One moment the pasture is full of something like 250 laying hens, a dozen guineas, half a dozen turkeys, a few roosters and then suddenly, nothing.

The pasture’s empty.

They’re all gone.

I get up from my desk (always looking for an excuse) and go to the other window where I have a better view of the henhouse and there they are. all of them inside, peering out.

Looking at something.

But nothing I can see.

Several hours pass and the chickens are out again. Doing what chickens do. Chasing each other, scratching, pecking, eating and then it happens again.

All of them take off running. Some of them flying. Going as fast as they can from one end of the pasture to the other only where they disappear inside.

And this goes on and on, over and over again. For the past week. I’ve gone outside several times to see what’s up. What’s causing the stir and bother. I look up in the sky, over in the trees.

Nothing.

Maybe the chickens are seeing something I’m not seeing. Maybe there’s a hawk out there. Or maybe a fox back in the woods.

And then maybe there’s nothing at all. Maybe its just yet another example of group think. Mass hysteria.

I mean, imagine you’re out there, one in a flock of chickens. One of your kinds lucky ones. Or in this case, one of the lucky two hundred and fifty.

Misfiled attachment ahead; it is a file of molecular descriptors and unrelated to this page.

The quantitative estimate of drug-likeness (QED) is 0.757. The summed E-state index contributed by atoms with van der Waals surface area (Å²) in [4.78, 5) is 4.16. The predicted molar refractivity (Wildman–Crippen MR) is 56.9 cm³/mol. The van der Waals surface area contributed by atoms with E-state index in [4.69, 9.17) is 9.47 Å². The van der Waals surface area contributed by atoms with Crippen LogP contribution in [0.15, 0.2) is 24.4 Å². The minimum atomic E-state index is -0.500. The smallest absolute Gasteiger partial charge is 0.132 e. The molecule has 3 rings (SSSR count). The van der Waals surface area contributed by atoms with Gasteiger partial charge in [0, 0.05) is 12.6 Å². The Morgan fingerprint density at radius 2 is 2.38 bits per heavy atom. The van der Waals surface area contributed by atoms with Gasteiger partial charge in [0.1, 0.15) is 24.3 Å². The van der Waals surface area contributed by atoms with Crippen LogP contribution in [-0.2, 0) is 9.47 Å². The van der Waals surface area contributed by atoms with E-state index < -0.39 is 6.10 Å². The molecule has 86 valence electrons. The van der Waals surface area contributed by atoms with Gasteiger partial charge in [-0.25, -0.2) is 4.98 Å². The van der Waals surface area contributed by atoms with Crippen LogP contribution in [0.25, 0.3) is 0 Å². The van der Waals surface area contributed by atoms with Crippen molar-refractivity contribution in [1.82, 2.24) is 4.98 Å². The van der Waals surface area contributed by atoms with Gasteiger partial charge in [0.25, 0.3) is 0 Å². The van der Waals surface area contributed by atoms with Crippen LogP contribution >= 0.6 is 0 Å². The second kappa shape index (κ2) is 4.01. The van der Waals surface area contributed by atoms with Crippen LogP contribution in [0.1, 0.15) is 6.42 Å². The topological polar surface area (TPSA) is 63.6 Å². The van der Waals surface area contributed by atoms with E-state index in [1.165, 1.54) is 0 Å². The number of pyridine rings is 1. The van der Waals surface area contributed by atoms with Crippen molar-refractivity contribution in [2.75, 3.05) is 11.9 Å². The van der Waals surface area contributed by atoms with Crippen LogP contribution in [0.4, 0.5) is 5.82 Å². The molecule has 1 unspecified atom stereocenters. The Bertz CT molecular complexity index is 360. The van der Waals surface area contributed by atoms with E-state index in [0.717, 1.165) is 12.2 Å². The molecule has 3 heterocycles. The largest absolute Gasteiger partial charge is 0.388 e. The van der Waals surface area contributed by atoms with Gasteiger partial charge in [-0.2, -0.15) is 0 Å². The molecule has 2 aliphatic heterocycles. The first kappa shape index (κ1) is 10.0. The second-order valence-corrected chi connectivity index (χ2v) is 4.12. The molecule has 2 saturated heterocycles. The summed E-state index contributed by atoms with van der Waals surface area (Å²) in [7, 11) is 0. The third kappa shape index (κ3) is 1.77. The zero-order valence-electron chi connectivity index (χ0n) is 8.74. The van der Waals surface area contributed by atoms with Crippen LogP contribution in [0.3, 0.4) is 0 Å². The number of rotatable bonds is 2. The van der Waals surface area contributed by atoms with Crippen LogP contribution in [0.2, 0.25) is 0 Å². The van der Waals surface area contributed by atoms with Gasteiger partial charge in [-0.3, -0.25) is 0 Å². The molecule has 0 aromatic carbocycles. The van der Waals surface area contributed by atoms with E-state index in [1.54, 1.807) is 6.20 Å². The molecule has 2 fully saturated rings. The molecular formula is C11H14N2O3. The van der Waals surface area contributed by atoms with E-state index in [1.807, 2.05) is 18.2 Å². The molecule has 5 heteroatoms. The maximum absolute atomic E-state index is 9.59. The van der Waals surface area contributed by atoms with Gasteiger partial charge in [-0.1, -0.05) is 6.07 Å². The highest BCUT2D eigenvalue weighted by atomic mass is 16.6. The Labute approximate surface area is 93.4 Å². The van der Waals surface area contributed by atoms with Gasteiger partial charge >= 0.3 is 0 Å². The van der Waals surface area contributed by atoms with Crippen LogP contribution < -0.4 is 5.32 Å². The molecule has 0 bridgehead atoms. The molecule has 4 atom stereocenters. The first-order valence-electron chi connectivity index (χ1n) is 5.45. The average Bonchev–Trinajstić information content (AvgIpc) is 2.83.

No small cage for you. No small cage for you and two or three others. Instead of being the biological component of an efficient chicken laying factory (how else do you think egg prices can be so low?) you are one of those lucky pasture raised laying hens where you have almost an acre of pasture to cavort around in. Running around, socializing with all of your buddies. Making friends, enemies, pecking orders.

And here we are, you and your 250 closest friends out scratching and pecking and squawking way far away, maybe 300 or 400 feet away from the entrance to your home and shelter.

You, personally, have been scratching at a particularly promising clump of grass, thinking that right under the surface there might be a delicious morsel, maybe a great big tender blood worm or cricket or something just as juicy and tasty when suddenly you look up and you are no longer standing around in a group.

No, just like that, you are all by yourself, and everyone else, all 299 of them, are running and flying and jumping as fast as they can across the pasture back toward the henhouse.

The closest one of the quickly retreating chickens is already ten or twenty yards away from you and

What do you do?

Do you run after then, flap your wings and skirt the ground, racing them back home?

Or do you just stand there. Look around. Ask yourself, what is it everyone’s running from. I don’t see anything.

What would you do? What would you do if you were a chicken? A human? And why?

Sounds like a good essay assignment to me. I can just imagine a teacher turning to his class of tenth graders and saying. ‘I want you all to write a short essay. Be sure to use the elements we’ve been discussing for the past week.